Or at least visit every mountain. Climbing to the summit of Mt. Fuji is on my Japanese bucket list – maybe next summer? – but at least I’ve now paid the venerable volcano a friendly, introductory visit. Wil, Liam and I signed up for one of the handy bus tours offered by the base’s travel agency and took a day trip on Oct. 18 to see Mt. Fuji and the nearby Shiraito Falls. We’re not talking a high adrenaline kind-of-adventure. The bus drove up the Subaru Line — a toll road — on the mountain and dropped us off right at Mt. Fuji’s 5th Station, which is 2,305 meters above sea level. For context, there are 10 stations which lead up to the summit at 3,776 meters. Why 10? According to our tour guide, pilgrims used to hold a candle to light their path up the mountain. When one candle burnt out and another one had to be lit, that was a station. These days, you can buy candles, magnets, bowls, fleeces, water bottles, candy and ice cream at the Fifth Station, where there are several shops and restaurants to appease the modern pilgrims’ yen to spend yen.
We were given just a little over an hour to play on the mountain. We whipped out our winter coats from our back packs and dove into picture-taking. It was our last stop of the day and although Fuji had smiled at us for most of the ride, she played coy once we landed on her lap, hiding behind mist and clouds. Perhaps because of her absence, the other tourists decided to turn their cameras on us. A Japanese man holding a small dog approached me and asked if he could have a picture. I’ve never been approached for pictures – my brown hair isn’t exactly exotic — so I assumed he meant he wanted me to take a picture of him and his wife (and the dog.) Nope. He wanted Wil (blond, what’s left of it), Liam (very blond) and me (not at all blond) to stand in front of a Mt. Fuji sign with him and his dog. We obliged. Why not? After that, a kind Japanese man offered to take a picture of all of us, without the stranger and his dog, and we may now have this year’s Christmas card picture ready. Later, we exchanged greetings with Chinese tourists who decided we should be the highlight of their Fifth Station video. Even without full sunlight, the mountain side was lovely. I had fun taking pictures in the mist along a wide path that we ventured a short way along.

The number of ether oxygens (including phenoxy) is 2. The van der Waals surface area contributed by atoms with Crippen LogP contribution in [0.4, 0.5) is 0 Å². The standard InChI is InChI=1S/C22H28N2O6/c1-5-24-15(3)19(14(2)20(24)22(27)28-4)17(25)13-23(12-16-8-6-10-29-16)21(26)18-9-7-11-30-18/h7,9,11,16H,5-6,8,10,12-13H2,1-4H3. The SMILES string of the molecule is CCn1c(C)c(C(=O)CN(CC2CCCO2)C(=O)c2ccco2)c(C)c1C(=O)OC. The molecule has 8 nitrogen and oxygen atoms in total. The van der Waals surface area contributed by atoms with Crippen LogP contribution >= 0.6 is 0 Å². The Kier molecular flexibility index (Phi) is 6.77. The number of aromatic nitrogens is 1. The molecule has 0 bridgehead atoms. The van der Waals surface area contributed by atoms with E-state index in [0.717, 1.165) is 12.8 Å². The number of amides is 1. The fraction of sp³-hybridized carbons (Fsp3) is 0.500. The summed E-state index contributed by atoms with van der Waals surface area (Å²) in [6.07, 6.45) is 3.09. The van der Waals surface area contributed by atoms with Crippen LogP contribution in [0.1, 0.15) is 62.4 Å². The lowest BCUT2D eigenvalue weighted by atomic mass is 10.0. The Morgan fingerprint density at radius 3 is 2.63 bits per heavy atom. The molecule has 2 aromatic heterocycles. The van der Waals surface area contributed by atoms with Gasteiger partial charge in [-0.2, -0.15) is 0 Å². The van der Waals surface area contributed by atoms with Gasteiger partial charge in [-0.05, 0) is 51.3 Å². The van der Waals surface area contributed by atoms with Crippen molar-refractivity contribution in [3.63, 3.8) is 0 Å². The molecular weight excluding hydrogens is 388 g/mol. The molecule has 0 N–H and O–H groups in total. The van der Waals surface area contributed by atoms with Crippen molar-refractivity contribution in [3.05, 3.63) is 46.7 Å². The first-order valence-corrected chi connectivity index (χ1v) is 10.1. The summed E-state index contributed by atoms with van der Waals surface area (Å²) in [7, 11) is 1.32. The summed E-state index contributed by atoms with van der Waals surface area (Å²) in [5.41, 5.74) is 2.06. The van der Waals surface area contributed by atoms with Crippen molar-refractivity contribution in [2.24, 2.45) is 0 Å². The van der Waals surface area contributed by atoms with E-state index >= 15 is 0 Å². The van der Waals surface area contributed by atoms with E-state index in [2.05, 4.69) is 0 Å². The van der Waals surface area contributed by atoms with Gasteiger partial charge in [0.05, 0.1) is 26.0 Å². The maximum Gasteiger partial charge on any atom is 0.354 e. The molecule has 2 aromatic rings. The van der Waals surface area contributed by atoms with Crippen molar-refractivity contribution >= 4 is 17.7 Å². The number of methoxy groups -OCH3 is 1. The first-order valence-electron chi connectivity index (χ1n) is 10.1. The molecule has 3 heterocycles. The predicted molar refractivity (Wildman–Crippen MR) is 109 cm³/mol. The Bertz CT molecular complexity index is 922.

The mountain air played tricks with the sun and I was able to snap a couple of pictures of it looking particularly spooky and beautiful.
We walked back toward the shops so we could visit Komitake Shrine, which is just behind the stores.
Lucky us, while we were looking around the shrine, the clouds parted and Mt. Fuji burst back into view in triumphant glory. We feel very fortunate that we got to have a proper look at her up close.
Earlier in the day, our bus stopped at Shiraito Falls, near the base of Mt. Fuji. They were beautiful: 150 feet wide and 20 feet high of sparkling volcano spring water, enhanced by a bonus rainbow.
Travelling by bus with a group isn’t exactly my favorite way to be a tourist, but I doubt we’d have made it to Mt. Fuji yet, otherwise. The volcano is visible from parts of the base on clear mornings — lately she’s been snow-capped — but there’s nothing quite like getting to put your feet down onto solid, volcanic soil. I’ll never look at her quite the same again. Indulge me for one final picture: My little bear cub. (Mama Bear, at least, thinks he’s pretty darn cute.)
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